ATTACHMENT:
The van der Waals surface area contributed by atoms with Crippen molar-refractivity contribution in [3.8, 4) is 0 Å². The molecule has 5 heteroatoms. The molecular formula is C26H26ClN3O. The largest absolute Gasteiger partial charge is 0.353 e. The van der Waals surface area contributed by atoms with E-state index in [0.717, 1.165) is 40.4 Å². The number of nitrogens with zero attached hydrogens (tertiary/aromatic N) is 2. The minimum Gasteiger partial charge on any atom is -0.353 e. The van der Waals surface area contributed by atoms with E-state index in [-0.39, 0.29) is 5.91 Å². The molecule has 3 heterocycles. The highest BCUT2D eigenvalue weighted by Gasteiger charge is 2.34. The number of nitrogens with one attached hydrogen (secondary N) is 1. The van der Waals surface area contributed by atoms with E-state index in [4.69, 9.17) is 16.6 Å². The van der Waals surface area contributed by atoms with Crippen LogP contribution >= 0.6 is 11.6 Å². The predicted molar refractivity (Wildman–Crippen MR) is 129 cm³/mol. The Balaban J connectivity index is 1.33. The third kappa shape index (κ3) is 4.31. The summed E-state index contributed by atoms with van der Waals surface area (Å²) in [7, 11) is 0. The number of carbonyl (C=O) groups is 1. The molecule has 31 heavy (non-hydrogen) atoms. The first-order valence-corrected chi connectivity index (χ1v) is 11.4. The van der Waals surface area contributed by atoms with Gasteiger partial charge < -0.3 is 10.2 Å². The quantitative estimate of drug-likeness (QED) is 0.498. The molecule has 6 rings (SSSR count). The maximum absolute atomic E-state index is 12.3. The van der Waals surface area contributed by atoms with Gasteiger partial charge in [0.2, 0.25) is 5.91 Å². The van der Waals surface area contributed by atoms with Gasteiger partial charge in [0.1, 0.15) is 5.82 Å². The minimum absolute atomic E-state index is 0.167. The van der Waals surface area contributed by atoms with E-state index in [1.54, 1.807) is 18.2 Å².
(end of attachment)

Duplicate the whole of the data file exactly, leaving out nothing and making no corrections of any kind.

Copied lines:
The van der Waals surface area contributed by atoms with Crippen molar-refractivity contribution in [3.8, 4) is 0 Å². The molecule has 5 heteroatoms. The molecular formula is C26H26ClN3O. The largest absolute Gasteiger partial charge is 0.353 e. The van der Waals surface area contributed by atoms with E-state index in [0.717, 1.165) is 40.4 Å². The number of nitrogens with zero attached hydrogens (tertiary/aromatic N) is 2. The minimum Gasteiger partial charge on any atom is -0.353 e. The van der Waals surface area contributed by atoms with E-state index in [-0.39, 0.29) is 5.91 Å². The molecule has 3 heterocycles. The highest BCUT2D eigenvalue weighted by Gasteiger charge is 2.34. The number of nitrogens with one attached hydrogen (secondary N) is 1. The van der Waals surface area contributed by atoms with E-state index in [4.69, 9.17) is 16.6 Å². The van der Waals surface area contributed by atoms with Crippen LogP contribution >= 0.6 is 11.6 Å². The predicted molar refractivity (Wildman–Crippen MR) is 129 cm³/mol. The Balaban J connectivity index is 1.33. The third kappa shape index (κ3) is 4.31. The summed E-state index contributed by atoms with van der Waals surface area (Å²) in [7, 11) is 0. The number of carbonyl (C=O) groups is 1. The molecule has 31 heavy (non-hydrogen) atoms. The first-order valence-corrected chi connectivity index (χ1v) is 11.4. The van der Waals surface area contributed by atoms with Gasteiger partial charge < -0.3 is 10.2 Å². The quantitative estimate of drug-likeness (QED) is 0.498. The molecule has 6 rings (SSSR count). The maximum absolute atomic E-state index is 12.3. The van der Waals surface area contributed by atoms with Gasteiger partial charge in [0.2, 0.25) is 5.91 Å². The van der Waals surface area contributed by atoms with Gasteiger partial charge in [0.1, 0.15) is 5.82 Å². The minimum absolute atomic E-state index is 0.167. The van der Waals surface area contributed by atoms with E-state index in [1.54, 1.807) is 18.2 Å².